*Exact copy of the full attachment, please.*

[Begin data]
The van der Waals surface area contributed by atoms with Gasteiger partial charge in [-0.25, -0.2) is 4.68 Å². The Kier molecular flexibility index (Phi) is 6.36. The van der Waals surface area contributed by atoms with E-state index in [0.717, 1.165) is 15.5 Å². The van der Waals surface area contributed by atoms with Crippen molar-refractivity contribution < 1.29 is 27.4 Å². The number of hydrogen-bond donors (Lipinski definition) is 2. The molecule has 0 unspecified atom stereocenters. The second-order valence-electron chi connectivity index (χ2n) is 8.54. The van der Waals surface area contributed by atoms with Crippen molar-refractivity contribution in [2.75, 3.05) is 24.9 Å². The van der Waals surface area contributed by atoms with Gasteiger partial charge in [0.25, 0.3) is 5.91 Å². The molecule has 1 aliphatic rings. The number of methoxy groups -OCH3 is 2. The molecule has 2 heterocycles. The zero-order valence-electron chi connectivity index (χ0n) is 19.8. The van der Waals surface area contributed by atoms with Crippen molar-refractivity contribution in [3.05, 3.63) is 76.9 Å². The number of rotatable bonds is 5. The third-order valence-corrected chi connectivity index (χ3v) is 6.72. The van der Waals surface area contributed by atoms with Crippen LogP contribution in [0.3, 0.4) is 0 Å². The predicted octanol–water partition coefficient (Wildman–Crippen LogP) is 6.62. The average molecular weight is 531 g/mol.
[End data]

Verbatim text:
The van der Waals surface area contributed by atoms with Gasteiger partial charge in [-0.25, -0.2) is 4.68 Å². The Kier molecular flexibility index (Phi) is 6.36. The van der Waals surface area contributed by atoms with E-state index in [0.717, 1.165) is 15.5 Å². The van der Waals surface area contributed by atoms with Crippen molar-refractivity contribution < 1.29 is 27.4 Å². The number of hydrogen-bond donors (Lipinski definition) is 2. The molecule has 0 unspecified atom stereocenters. The second-order valence-electron chi connectivity index (χ2n) is 8.54. The van der Waals surface area contributed by atoms with Crippen molar-refractivity contribution in [2.75, 3.05) is 24.9 Å². The van der Waals surface area contributed by atoms with Gasteiger partial charge in [0.25, 0.3) is 5.91 Å². The molecule has 1 aliphatic rings. The number of methoxy groups -OCH3 is 2. The molecule has 2 heterocycles. The zero-order valence-electron chi connectivity index (χ0n) is 19.8. The van der Waals surface area contributed by atoms with Crippen molar-refractivity contribution in [3.05, 3.63) is 76.9 Å². The number of rotatable bonds is 5. The third-order valence-corrected chi connectivity index (χ3v) is 6.72. The van der Waals surface area contributed by atoms with Crippen LogP contribution in [0.3, 0.4) is 0 Å². The predicted octanol–water partition coefficient (Wildman–Crippen LogP) is 6.62. The average molecular weight is 531 g/mol.